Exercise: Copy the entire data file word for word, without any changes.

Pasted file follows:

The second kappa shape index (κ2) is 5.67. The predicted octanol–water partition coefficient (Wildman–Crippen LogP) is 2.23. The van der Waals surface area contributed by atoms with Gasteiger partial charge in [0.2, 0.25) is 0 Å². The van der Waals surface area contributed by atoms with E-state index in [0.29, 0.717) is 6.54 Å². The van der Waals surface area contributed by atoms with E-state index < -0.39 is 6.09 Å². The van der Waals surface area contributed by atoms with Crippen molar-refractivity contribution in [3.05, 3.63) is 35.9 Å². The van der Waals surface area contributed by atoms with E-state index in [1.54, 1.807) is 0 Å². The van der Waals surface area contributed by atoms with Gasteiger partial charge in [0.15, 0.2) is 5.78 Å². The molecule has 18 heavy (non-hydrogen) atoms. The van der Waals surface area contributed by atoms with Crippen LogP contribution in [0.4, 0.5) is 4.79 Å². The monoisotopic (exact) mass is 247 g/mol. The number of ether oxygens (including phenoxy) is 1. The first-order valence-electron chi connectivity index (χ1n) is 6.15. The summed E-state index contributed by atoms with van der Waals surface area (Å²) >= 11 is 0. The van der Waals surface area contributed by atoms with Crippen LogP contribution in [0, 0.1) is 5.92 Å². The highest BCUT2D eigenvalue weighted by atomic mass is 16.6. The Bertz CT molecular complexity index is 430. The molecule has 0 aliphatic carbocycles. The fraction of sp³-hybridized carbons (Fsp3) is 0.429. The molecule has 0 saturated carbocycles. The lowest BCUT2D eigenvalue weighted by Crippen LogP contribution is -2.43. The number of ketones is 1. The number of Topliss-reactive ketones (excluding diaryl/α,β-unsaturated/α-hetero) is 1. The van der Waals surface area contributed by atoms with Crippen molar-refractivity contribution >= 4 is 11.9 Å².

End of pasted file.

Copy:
The second kappa shape index (κ2) is 5.67. The predicted octanol–water partition coefficient (Wildman–Crippen LogP) is 2.23. The van der Waals surface area contributed by atoms with Gasteiger partial charge in [0.2, 0.25) is 0 Å². The van der Waals surface area contributed by atoms with E-state index in [0.29, 0.717) is 6.54 Å². The van der Waals surface area contributed by atoms with E-state index < -0.39 is 6.09 Å². The van der Waals surface area contributed by atoms with Crippen molar-refractivity contribution in [3.05, 3.63) is 35.9 Å². The van der Waals surface area contributed by atoms with E-state index in [1.54, 1.807) is 0 Å². The van der Waals surface area contributed by atoms with Gasteiger partial charge in [0.15, 0.2) is 5.78 Å². The molecule has 18 heavy (non-hydrogen) atoms. The van der Waals surface area contributed by atoms with Crippen LogP contribution in [0.4, 0.5) is 4.79 Å². The monoisotopic (exact) mass is 247 g/mol. The number of ether oxygens (including phenoxy) is 1. The first-order valence-electron chi connectivity index (χ1n) is 6.15. The summed E-state index contributed by atoms with van der Waals surface area (Å²) >= 11 is 0. The van der Waals surface area contributed by atoms with Crippen LogP contribution in [0, 0.1) is 5.92 Å². The highest BCUT2D eigenvalue weighted by atomic mass is 16.6. The Bertz CT molecular complexity index is 430. The molecule has 0 aliphatic carbocycles. The fraction of sp³-hybridized carbons (Fsp3) is 0.429. The molecule has 0 saturated carbocycles. The lowest BCUT2D eigenvalue weighted by Crippen LogP contribution is -2.43. The number of ketones is 1. The number of Topliss-reactive ketones (excluding diaryl/α,β-unsaturated/α-hetero) is 1. The van der Waals surface area contributed by atoms with Crippen molar-refractivity contribution >= 4 is 11.9 Å².